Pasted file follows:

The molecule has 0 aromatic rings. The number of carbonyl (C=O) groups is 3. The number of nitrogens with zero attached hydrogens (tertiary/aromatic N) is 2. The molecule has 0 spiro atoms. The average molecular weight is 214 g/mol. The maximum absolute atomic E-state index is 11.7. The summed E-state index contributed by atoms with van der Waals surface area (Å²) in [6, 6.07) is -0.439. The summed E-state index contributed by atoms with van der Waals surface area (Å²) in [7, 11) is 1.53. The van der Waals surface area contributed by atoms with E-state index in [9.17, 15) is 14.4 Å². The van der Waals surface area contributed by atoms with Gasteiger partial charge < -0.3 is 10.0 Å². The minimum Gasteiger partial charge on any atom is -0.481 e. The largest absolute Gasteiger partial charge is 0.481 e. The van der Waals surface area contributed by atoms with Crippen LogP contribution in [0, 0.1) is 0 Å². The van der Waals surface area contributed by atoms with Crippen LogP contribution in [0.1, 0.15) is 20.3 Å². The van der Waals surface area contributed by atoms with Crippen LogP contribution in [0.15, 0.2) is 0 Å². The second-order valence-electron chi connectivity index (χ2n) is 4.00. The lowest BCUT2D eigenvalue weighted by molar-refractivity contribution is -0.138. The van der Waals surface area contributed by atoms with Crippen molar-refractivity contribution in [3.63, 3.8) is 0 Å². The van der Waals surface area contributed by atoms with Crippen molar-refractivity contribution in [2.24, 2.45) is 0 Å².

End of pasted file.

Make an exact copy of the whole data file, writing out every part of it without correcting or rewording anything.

The molecule has 0 aromatic rings. The number of carbonyl (C=O) groups is 3. The number of nitrogens with zero attached hydrogens (tertiary/aromatic N) is 2. The molecule has 0 spiro atoms. The average molecular weight is 214 g/mol. The maximum absolute atomic E-state index is 11.7. The summed E-state index contributed by atoms with van der Waals surface area (Å²) in [6, 6.07) is -0.439. The summed E-state index contributed by atoms with van der Waals surface area (Å²) in [7, 11) is 1.53. The van der Waals surface area contributed by atoms with E-state index in [9.17, 15) is 14.4 Å². The van der Waals surface area contributed by atoms with Gasteiger partial charge < -0.3 is 10.0 Å². The minimum Gasteiger partial charge on any atom is -0.481 e. The largest absolute Gasteiger partial charge is 0.481 e. The van der Waals surface area contributed by atoms with Crippen LogP contribution in [0, 0.1) is 0 Å². The van der Waals surface area contributed by atoms with Crippen LogP contribution in [0.1, 0.15) is 20.3 Å². The van der Waals surface area contributed by atoms with Crippen LogP contribution in [0.15, 0.2) is 0 Å². The second-order valence-electron chi connectivity index (χ2n) is 4.00. The lowest BCUT2D eigenvalue weighted by molar-refractivity contribution is -0.138. The van der Waals surface area contributed by atoms with Crippen molar-refractivity contribution in [3.63, 3.8) is 0 Å². The van der Waals surface area contributed by atoms with Crippen molar-refractivity contribution in [2.24, 2.45) is 0 Å².